‘There isn’t a right way to make art’

Shefali Saxena Friday 04th June 2021 05:16 EDT

Manahar Kumar is a writer-student EMMY® award-winning director-actor. His short documentary called, kya dekh raha hai? (What are you looking at?) fetched him an EMMY® and 9 International film festival selections. Most recently, his thesis film, Stardust won the Audience Award for Best Short at the Georgia Film Festival and was selected at the International South Asian Film Festival, Toronto. Manahar also acted in ‘Mabrook' which was greatly appreciated at the Oscar-qualifying, 2021 Atlanta Film Festival, and has been recently selected at Palm Springs International Shortfest 2021. In an interview with Asian Voice, he spoke about his craft and choices. 


Q - How did you get into creating, writing and producing films? 

Born and brought up around professional English Theatre in Chandigarh, North India, and pursuing my undergraduate degree in Manipal, South India, my worldview expanded, after observing many kinds of India in one India. Being part of classics like The Mousetrap, Mother’s Day, The Night of January 16 and 12 Angry Jurors, I learned, grew and fell in love with performing arts. In Manipal, I co-founded a production house, UnTied Laces. This was followed by various projects, across different genres, where I contributed as a writer, cinematographer, director, editor and actor including a music video in collaboration with the non-profit, Men Against Rape and Discrimination (MARD) that sought to inspire and mobilize more men to stand up against everyday sexual violence in India. 

Q - What did you study, and what amount of extra effort went into this journey? 

I completed my Masters of Fine Arts in Film & TV from Savannah College of Art & Design (SCAD) in Atlanta, Georgia. All through my filmmaking journey at SCAD, I also acted in Pilots, thesis films, for SCAD and Columbia University, New York. As a graduate student at Savannah College of Art & Design, I won the “Most Likely to be a Renowned Actor” Ambassador’s Choice Award and the “Outstanding Academic Achievement Award”. I helmed the lead role in SCAD Atlanta’s Pilot Production – What Remains of Emily. Due to my family consisting mostly of teachers and educators, at first, everyone was taken aback. I pursued Engineering, albeit for just two-and-a-half weeks and realised quickly that that wasn’t going to be the best route for me.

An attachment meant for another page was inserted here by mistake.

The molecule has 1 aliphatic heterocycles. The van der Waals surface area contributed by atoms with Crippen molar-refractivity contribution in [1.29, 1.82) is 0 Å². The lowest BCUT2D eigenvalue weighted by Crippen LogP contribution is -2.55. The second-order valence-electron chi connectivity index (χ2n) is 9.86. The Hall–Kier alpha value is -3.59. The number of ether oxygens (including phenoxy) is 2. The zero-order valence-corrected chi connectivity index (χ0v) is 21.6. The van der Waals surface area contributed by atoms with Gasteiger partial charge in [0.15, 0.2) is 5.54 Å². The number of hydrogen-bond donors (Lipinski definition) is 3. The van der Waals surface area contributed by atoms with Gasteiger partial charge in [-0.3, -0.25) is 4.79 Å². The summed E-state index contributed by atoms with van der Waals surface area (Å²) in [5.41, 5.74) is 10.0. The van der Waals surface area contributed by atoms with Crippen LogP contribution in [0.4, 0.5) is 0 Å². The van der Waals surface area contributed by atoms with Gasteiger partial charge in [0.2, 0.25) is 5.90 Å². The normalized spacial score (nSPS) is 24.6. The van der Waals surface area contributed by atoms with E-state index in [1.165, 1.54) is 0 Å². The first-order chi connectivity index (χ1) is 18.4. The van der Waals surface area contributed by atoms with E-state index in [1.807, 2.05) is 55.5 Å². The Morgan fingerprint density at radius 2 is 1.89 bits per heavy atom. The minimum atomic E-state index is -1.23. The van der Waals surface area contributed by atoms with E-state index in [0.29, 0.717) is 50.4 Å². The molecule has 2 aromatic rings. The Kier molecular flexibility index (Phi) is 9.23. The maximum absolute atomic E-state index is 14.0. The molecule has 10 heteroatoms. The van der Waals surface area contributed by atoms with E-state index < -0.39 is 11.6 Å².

Q - What it is like, and what does it take to showcase your work on an international stage, especially at film festivals?

There are numerous subtle gifts when friends and strangers reach out and make me aware of how my work has touched a chord with them, be it as an epiphany in their life or praise or constructive criticism. I am deeply grateful for each and every message. This makes me realise I’m on the right path. Slow progress, in the right direction, is progress nonetheless. 

It takes patience and extreme resilience to stick to ideas, transformed them into stories and see them through. The human ego is huge enough to believe that we have ideas, but truthfully and soulfully, it’s the other way around. 


Q - What do you think is the right way to go in order to make sure your art is seen and critiqued in the right way, but the right people?

To be completely honest, there isn’t a right way to make art. There’s your way, which the creator has to find, hone and continuously evolve. Sadly, the most underrated quality is to listen - to the story, the characters, your own biases and most importantly, your intuition.  

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